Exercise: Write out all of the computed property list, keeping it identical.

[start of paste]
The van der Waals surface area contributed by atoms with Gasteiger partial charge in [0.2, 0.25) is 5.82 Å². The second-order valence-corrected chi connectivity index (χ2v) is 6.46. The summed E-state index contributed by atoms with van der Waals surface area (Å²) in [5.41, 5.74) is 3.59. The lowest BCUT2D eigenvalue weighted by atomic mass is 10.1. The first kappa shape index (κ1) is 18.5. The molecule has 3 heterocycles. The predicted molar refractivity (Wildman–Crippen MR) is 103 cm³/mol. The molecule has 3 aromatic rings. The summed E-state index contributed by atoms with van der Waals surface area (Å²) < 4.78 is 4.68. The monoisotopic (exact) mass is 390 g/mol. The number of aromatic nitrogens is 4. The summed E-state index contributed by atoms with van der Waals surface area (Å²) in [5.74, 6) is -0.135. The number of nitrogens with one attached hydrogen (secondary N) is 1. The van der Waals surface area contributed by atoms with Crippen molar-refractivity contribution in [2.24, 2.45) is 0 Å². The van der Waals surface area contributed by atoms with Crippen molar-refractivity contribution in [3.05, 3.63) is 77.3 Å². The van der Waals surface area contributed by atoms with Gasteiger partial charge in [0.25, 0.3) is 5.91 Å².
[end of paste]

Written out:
The van der Waals surface area contributed by atoms with Gasteiger partial charge in [0.2, 0.25) is 5.82 Å². The second-order valence-corrected chi connectivity index (χ2v) is 6.46. The summed E-state index contributed by atoms with van der Waals surface area (Å²) in [5.41, 5.74) is 3.59. The lowest BCUT2D eigenvalue weighted by atomic mass is 10.1. The first kappa shape index (κ1) is 18.5. The molecule has 3 heterocycles. The predicted molar refractivity (Wildman–Crippen MR) is 103 cm³/mol. The molecule has 3 aromatic rings. The summed E-state index contributed by atoms with van der Waals surface area (Å²) < 4.78 is 4.68. The monoisotopic (exact) mass is 390 g/mol. The number of aromatic nitrogens is 4. The summed E-state index contributed by atoms with van der Waals surface area (Å²) in [5.74, 6) is -0.135. The number of nitrogens with one attached hydrogen (secondary N) is 1. The van der Waals surface area contributed by atoms with Crippen molar-refractivity contribution in [2.24, 2.45) is 0 Å². The van der Waals surface area contributed by atoms with Crippen molar-refractivity contribution in [3.05, 3.63) is 77.3 Å². The van der Waals surface area contributed by atoms with Gasteiger partial charge in [0.25, 0.3) is 5.91 Å².